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POGOs remain major driver of Philippine office property market

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The POGO industry accounted for the highest demand in office properties not only in Metro Manila but also in Clark in Pampanga and Cebu. KAI SENDER/PIXABAY

POGOs remain major driver of Philippine office property market

After a temporary blip caused by China’s crackdown in the third quarter, the online gaming industry has bounced as the biggest driver of the Philippine office property market, which is on track to end at record levels this year.

Domestic office take-up this year hit a record high of 1.7 million square metres, inclusive of pre-commitments, with the Philippine offshore gaming operator (POGO) industry accounting for the highest demand not only in Metro Manila but also in Clark in Pampanga and Cebu, Leechiu Property Consultants CEO David Leechiu said in a property briefing on Monday.

Demand from POGOs alone surged to 738,000sqm or about 44 per cent of 1.37 million square metres transacted so far – excluding pre-commitments. Last year, POGOs accounted for 443,000sqm or 28 per cent of total office property take-up.

Asked whether Makati’s decision not to host more POGOs could impact on the sector, Leechiu said this would not likely curb the sector’s growth as there was ample space in other local government units to accommodate spillover demand.

The Bay Area continued to account for the lion’s share of new POGO occupiers this year at 38 per cent, followed by Makati at 17 per cent.

Other growing POGO hosts are Alabang, Cavite and Quezon City, which each accounted for eight per cent of total space take-up this year.

Pampanga, Ortigas, Cebu, Laguna and Taguig also bagged some of the office property deals this year.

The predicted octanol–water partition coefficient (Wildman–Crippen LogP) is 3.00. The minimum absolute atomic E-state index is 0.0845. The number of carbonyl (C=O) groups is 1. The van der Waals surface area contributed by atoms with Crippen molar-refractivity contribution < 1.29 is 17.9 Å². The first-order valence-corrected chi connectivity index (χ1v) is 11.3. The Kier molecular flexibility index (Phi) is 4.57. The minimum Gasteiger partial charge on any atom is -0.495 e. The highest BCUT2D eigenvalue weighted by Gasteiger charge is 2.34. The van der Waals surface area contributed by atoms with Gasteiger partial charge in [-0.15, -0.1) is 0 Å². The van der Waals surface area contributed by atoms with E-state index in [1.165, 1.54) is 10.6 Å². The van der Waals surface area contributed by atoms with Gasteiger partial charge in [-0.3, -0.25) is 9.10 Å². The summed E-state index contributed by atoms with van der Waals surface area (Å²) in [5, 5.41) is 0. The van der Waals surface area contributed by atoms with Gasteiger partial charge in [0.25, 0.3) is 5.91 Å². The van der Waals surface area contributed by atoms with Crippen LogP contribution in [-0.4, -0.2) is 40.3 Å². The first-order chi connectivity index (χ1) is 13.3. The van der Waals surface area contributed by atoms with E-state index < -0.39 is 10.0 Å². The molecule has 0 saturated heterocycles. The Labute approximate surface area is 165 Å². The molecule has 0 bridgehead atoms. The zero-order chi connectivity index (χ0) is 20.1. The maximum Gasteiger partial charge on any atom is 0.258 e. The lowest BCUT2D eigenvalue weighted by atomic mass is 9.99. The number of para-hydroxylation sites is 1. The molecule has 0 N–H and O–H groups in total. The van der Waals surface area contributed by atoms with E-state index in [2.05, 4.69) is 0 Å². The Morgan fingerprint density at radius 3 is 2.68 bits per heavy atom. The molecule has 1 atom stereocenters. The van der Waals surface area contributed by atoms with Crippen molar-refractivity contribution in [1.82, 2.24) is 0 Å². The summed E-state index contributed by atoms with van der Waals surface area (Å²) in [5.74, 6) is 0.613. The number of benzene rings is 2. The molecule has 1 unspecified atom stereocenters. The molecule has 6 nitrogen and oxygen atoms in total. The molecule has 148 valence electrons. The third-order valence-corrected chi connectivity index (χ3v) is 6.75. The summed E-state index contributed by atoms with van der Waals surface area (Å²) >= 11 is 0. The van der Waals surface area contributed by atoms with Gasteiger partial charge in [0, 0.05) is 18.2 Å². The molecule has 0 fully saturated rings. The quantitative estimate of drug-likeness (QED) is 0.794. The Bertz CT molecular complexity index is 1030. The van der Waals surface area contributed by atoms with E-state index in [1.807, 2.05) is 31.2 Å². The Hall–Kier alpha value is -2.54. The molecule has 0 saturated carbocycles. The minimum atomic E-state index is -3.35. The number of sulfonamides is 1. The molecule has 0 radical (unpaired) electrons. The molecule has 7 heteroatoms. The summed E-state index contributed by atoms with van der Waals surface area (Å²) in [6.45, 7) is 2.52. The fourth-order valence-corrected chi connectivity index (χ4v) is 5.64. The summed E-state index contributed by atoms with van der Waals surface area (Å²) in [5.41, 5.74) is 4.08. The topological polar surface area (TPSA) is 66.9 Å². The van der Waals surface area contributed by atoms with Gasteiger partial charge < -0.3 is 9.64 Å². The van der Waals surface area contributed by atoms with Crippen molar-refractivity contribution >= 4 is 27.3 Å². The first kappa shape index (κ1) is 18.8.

To date, POGO occupiers account for about 12 per cent of about 14 million square metres of total office space in the country. Metro Manila accounts for 86 per cent of the supply.

On the other hand, demand from the business process outsourcing (BPO) decreased by 14 per cent year-on-year to 573,000sqm “due to the lack of readily available office supply and a wait-and-see attitude”.

In Metro Manila alone, demand from POGOs doubled from 296,000sqm last year to 608,000sqm this year. BPO take-up was flat at around 428,000sqm “owing to the scarcity of offices spaces with tax incentives”.

He noted that BPO transactions were brisk during the first half of the year but significantly dampened after the Philippine Economic Zone Authority stopped processing new economic zones in Metro Manila.

Meanwhile, POGO transactions peaked in the second quarter and dipped in the third quarter.

This was after China – the main market of most POGOs that have sprouted in the metropolis and likewise the main source of Mandarin-speaking migrant labour that runs these entities – called on the Philippines to ban these entities.

Apart from all forms of gambling being illegal in the mainland, China has raised concerns on money laundering, the working condition of its citizens in proposed POGO hubs as well as predicate crimes associated with the POGO network such as human trafficking, kidnapping and even killings.

President Rodrigo Duterte has since then ruled out China’s call to ban POGOs but his administration has been going after illegal POGO operators as well as those which do not pay proper taxes.

Owing to the growth of BPOs, local industries likewise exhibited increased demand for office space with flexible work spaces, real estate developers and banking institutions accounting for 25 per cent of demand or 336,000sqm in Metro Manila and 22 per cent for the entire country.

PHILIPPINE DAILY INQUIRER/ASIA NEWS NETWORK

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